“I’ve had a fascinating life. One day I’m going to write a novel about it.” How often , as writers, have people said that to us? When – as a teacher of Creative Writing – students hand in assignments swearing that everything that they have written is true, my heart sinks.
Why? Life and fiction are so different that some selection and analysis are always necessary before you can turn life into art.
Life is not logical. There is no structure or pattern, whereas fiction requires a pattern. In romantic novels, the hero and heroine meet early on and end up together on the final page. The twists and turns of the relationship are the elements that keep the reader’s interest. If, in real life, the relationships disintegrate,and the couple move on, never to meet again, it would be unsatisfactory in fiction.
In fiction, we need surprises, but there also ought to be a chain of consequences. In fiction, everything that happens should have repercussions and arise out of what has gone before.
Real lives begin when we are born and end when we die. Stating the obvious, death is the only certainty in all our lives. But fictional biography should not begin with the birth of the hero and chug along remorselessly until he is in his coffin, and the reader feels half-dead too. If you want to write a fictional biography, open when the hero is facing some sort of crisis in his life.Everything in a novel ought to matter, so do not be tempted to describe picnics, weddings or funerals in enormous detail unless it’s necessary to understand the plot. Novels need viewpoint characters , who will take the reader’s hand and lead him through the story.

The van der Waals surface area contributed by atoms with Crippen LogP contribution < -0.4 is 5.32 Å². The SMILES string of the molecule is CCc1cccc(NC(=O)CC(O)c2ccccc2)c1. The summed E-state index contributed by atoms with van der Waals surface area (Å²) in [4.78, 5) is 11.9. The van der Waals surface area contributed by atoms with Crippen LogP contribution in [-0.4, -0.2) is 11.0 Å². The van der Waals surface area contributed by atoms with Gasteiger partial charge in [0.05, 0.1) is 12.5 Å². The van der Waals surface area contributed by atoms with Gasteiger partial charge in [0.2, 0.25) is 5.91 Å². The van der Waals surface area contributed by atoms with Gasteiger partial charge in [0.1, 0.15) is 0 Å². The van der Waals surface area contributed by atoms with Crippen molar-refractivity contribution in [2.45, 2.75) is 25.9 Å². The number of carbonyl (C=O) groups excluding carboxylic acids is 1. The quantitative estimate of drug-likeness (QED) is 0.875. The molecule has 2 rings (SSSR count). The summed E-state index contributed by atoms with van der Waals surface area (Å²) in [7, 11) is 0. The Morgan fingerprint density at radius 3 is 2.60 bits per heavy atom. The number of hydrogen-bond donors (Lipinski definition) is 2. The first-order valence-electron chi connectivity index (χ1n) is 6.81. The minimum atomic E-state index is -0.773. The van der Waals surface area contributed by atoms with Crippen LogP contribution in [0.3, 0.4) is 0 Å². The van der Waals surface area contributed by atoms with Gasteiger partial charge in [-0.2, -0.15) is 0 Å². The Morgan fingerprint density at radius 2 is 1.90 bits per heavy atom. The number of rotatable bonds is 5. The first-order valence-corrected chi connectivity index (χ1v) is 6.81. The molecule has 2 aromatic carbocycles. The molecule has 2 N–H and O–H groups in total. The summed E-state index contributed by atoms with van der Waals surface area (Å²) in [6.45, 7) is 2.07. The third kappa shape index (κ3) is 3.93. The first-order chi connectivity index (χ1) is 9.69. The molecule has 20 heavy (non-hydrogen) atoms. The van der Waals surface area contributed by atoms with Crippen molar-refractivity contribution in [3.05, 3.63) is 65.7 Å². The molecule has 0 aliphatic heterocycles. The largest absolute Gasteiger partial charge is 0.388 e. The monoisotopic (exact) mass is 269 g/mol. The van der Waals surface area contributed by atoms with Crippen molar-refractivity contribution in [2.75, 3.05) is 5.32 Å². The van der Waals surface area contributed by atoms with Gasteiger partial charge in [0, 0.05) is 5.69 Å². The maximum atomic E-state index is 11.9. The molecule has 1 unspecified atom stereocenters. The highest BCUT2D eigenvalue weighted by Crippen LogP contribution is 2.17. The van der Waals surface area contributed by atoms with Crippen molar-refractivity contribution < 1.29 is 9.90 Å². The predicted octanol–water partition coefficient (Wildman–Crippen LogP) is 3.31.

Endings are as important as beginnings, so know when to stop. If the whole point is that the hero has a particular problem to solve, it should end when he finds happiness or fulfilment, not after he has married, has a dozen children and finally expired.
Use plenty of direct speech. Let your characters speak for themselves.You can consider turning your own or someone else’s dramatic life story into fiction. But not everything has to be set down for the scrutiny of future generations. Novels need to entertain, so be selective. You may have to take liberties with your source material, so unless you are rich enough to be sued for libel or defamation, you need to change people’s names and circumstances, The best advice is to treat real life as a starting point, and to let your imagination go on from there. You are writing a work of fiction, after all.
My 13th book “Autumn Blessing” – an e-book from Prism – is due for release on Sept. 25th. If you have difficulty in finding my books, go to the My Books in this blog and contact me at my e-mail address. I enjoy your comments so keep them coming.